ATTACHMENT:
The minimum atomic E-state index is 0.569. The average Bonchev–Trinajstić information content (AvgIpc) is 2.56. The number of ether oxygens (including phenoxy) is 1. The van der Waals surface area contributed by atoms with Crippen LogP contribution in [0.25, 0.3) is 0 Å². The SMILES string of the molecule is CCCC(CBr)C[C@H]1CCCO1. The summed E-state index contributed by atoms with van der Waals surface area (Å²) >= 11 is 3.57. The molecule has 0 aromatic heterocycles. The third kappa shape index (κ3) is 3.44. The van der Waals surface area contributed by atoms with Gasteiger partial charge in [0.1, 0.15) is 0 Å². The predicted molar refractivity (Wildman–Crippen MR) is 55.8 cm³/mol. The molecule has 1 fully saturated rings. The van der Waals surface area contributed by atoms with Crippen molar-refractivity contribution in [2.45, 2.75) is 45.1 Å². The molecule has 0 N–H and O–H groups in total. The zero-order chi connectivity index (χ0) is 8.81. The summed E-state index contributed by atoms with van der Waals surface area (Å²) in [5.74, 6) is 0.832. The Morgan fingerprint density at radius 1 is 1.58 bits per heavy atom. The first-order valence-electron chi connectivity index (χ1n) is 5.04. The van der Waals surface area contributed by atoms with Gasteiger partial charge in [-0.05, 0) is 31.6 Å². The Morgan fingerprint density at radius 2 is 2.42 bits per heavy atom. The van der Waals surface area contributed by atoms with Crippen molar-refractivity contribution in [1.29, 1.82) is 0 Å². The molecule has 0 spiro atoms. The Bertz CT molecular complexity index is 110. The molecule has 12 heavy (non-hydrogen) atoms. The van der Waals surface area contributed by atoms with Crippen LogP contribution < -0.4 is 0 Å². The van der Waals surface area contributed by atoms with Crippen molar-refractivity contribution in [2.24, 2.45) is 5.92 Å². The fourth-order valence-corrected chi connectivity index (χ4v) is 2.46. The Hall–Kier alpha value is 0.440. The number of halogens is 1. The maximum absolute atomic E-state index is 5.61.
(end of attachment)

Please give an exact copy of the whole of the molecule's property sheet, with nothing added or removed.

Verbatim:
The minimum atomic E-state index is 0.569. The average Bonchev–Trinajstić information content (AvgIpc) is 2.56. The number of ether oxygens (including phenoxy) is 1. The van der Waals surface area contributed by atoms with Crippen LogP contribution in [0.25, 0.3) is 0 Å². The SMILES string of the molecule is CCCC(CBr)C[C@H]1CCCO1. The summed E-state index contributed by atoms with van der Waals surface area (Å²) >= 11 is 3.57. The molecule has 0 aromatic heterocycles. The third kappa shape index (κ3) is 3.44. The van der Waals surface area contributed by atoms with Gasteiger partial charge in [0.1, 0.15) is 0 Å². The predicted molar refractivity (Wildman–Crippen MR) is 55.8 cm³/mol. The molecule has 1 fully saturated rings. The van der Waals surface area contributed by atoms with Crippen molar-refractivity contribution in [2.45, 2.75) is 45.1 Å². The molecule has 0 N–H and O–H groups in total. The zero-order chi connectivity index (χ0) is 8.81. The summed E-state index contributed by atoms with van der Waals surface area (Å²) in [5.74, 6) is 0.832. The Morgan fingerprint density at radius 1 is 1.58 bits per heavy atom. The first-order valence-electron chi connectivity index (χ1n) is 5.04. The van der Waals surface area contributed by atoms with Gasteiger partial charge in [-0.05, 0) is 31.6 Å². The Morgan fingerprint density at radius 2 is 2.42 bits per heavy atom. The van der Waals surface area contributed by atoms with Crippen molar-refractivity contribution in [1.29, 1.82) is 0 Å². The molecule has 0 spiro atoms. The Bertz CT molecular complexity index is 110. The molecule has 12 heavy (non-hydrogen) atoms. The van der Waals surface area contributed by atoms with Crippen LogP contribution < -0.4 is 0 Å². The van der Waals surface area contributed by atoms with Crippen molar-refractivity contribution in [2.24, 2.45) is 5.92 Å². The fourth-order valence-corrected chi connectivity index (χ4v) is 2.46. The Hall–Kier alpha value is 0.440. The number of halogens is 1. The maximum absolute atomic E-state index is 5.61.